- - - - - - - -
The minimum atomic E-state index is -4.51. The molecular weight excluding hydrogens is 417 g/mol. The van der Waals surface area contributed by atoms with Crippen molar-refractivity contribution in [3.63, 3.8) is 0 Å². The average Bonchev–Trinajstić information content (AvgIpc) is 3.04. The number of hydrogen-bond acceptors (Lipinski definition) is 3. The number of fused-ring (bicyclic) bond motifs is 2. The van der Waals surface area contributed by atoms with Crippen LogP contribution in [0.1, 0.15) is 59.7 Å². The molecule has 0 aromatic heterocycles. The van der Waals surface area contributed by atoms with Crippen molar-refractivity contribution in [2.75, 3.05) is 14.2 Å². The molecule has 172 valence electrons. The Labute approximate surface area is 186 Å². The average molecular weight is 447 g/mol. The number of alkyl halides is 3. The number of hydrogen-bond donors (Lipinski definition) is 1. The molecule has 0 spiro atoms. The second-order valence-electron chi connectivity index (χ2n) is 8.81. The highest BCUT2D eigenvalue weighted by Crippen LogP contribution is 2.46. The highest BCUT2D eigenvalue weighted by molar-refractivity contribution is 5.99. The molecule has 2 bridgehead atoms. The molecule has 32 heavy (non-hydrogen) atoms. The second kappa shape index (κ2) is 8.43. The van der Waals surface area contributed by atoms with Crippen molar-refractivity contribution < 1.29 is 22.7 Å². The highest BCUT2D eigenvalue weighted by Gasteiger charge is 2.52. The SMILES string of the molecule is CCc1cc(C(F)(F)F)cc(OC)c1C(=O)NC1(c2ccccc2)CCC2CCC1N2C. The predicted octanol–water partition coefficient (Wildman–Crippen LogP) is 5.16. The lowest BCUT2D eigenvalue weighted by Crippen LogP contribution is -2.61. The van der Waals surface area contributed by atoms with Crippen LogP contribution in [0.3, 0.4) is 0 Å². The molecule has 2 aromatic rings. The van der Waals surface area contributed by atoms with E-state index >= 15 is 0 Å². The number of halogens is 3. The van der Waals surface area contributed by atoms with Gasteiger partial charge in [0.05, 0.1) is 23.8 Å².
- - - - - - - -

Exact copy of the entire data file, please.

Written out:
The minimum atomic E-state index is -4.51. The molecular weight excluding hydrogens is 417 g/mol. The van der Waals surface area contributed by atoms with Crippen molar-refractivity contribution in [3.63, 3.8) is 0 Å². The average Bonchev–Trinajstić information content (AvgIpc) is 3.04. The number of hydrogen-bond acceptors (Lipinski definition) is 3. The number of fused-ring (bicyclic) bond motifs is 2. The van der Waals surface area contributed by atoms with Crippen LogP contribution in [0.1, 0.15) is 59.7 Å². The molecule has 0 aromatic heterocycles. The van der Waals surface area contributed by atoms with Crippen molar-refractivity contribution in [2.75, 3.05) is 14.2 Å². The molecule has 172 valence electrons. The Labute approximate surface area is 186 Å². The average molecular weight is 447 g/mol. The number of alkyl halides is 3. The number of hydrogen-bond donors (Lipinski definition) is 1. The molecule has 0 spiro atoms. The second-order valence-electron chi connectivity index (χ2n) is 8.81. The highest BCUT2D eigenvalue weighted by Crippen LogP contribution is 2.46. The highest BCUT2D eigenvalue weighted by molar-refractivity contribution is 5.99. The molecule has 2 bridgehead atoms. The molecule has 32 heavy (non-hydrogen) atoms. The second kappa shape index (κ2) is 8.43. The van der Waals surface area contributed by atoms with Crippen molar-refractivity contribution < 1.29 is 22.7 Å². The highest BCUT2D eigenvalue weighted by Gasteiger charge is 2.52. The SMILES string of the molecule is CCc1cc(C(F)(F)F)cc(OC)c1C(=O)NC1(c2ccccc2)CCC2CCC1N2C. The predicted octanol–water partition coefficient (Wildman–Crippen LogP) is 5.16. The lowest BCUT2D eigenvalue weighted by Crippen LogP contribution is -2.61. The van der Waals surface area contributed by atoms with Crippen LogP contribution in [0.3, 0.4) is 0 Å². The molecule has 2 aromatic rings. The van der Waals surface area contributed by atoms with E-state index >= 15 is 0 Å². The number of halogens is 3. The van der Waals surface area contributed by atoms with Gasteiger partial charge in [0.05, 0.1) is 23.8 Å².